Apple will introduce new versions of iOS and OS X at its annual developer's conference.
Google Announces New 3D Features for Google Earth, Is "Committed to Offering" Google Maps on 'All Platforms'
The announcements are particularly significant with credible rumors that Apple will be dropping Google Maps as the native maps application in iOS, in favor of its own solution at WWDC next week.
The first big announcement was related to the display of 3D buildings in Google Earth. Google is using airplanes along with a Google-designed system to photograph cities and make a 3D map of buildings. It appears to be a very similar process to the one used by C3 Technologies, a company that Apple purchased last year. The Verge offers more details on how it works:
To make the images, Google uses planes to take images at 45-degrees from four different angles — flying them in a tightly-controlled pattern with plenty of overlap. Google builds the 3D model off of these many images, using algorithms to create the shape and color of buildings. The process is "fully automated," building the 3D images without any human interactions. The system is intelligent enough to know when a certain image is blocked or shadowed, for example. The company hopes to combine the 2D mapping and vector data with the 3D images to perhaps someday provide vertical location information.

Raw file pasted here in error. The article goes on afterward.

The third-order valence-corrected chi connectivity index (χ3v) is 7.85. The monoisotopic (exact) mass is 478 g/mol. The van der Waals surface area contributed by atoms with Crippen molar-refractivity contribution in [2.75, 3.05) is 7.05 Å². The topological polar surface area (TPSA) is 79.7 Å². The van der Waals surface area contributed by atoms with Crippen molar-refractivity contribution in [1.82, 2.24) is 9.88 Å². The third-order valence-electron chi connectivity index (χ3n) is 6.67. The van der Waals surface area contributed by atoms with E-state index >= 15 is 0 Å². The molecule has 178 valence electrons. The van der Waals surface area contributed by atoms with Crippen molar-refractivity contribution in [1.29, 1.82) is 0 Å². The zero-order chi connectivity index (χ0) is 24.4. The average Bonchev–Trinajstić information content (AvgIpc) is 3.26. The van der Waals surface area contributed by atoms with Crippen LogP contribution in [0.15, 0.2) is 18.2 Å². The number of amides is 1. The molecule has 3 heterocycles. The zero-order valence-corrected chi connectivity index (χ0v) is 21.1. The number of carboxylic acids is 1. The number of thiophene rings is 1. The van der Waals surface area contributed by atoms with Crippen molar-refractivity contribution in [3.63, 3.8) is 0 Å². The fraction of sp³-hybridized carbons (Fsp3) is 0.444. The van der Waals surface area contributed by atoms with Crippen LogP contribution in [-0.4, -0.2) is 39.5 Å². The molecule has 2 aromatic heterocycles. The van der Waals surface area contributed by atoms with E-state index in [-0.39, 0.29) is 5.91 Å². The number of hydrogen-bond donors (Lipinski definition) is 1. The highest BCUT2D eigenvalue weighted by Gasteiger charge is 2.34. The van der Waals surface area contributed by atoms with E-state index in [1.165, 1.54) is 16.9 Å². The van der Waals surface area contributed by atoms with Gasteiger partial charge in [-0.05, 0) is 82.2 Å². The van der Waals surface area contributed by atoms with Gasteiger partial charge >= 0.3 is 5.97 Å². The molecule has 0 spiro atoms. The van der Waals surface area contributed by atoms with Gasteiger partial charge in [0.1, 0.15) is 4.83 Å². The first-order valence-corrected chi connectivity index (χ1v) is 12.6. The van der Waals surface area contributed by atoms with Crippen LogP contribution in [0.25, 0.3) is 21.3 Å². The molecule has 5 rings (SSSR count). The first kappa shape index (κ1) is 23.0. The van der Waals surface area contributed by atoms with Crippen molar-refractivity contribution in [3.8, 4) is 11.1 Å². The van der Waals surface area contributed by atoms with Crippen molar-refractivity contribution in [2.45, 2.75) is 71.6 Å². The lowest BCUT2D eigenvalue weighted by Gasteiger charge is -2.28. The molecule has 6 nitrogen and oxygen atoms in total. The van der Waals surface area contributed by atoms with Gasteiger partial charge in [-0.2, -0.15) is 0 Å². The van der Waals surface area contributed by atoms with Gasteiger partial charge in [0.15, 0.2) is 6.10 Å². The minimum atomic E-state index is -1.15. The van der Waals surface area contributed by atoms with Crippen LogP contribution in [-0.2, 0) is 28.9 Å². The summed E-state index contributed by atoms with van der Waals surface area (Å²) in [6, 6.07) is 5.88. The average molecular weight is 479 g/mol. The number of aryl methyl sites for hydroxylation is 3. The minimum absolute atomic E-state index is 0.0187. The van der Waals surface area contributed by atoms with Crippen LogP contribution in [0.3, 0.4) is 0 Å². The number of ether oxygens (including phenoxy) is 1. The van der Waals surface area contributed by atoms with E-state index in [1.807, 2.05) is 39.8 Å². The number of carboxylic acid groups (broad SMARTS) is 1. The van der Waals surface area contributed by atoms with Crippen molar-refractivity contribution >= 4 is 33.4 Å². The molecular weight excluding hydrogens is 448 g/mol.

Aside from the Google Earth developments -- which will be coming to the iOS version of Google Earth in the coming weeks -- Google also unveiled new technologies for Street View and offline viewing for Google Maps on Android.
Google executives also took questions from the audience. Brian McClendon, VP of Engineering for Google Maps, said Google was "really proud of Google Maps" and that the company was "committed to offering those services on all platforms". Based on these statements, it seems likely Google will offer a standalone iOS app for Google Maps even if Apple chooses to implement its own mapping solution in the native iOS Maps app, much like it does for the existing Google Earth app.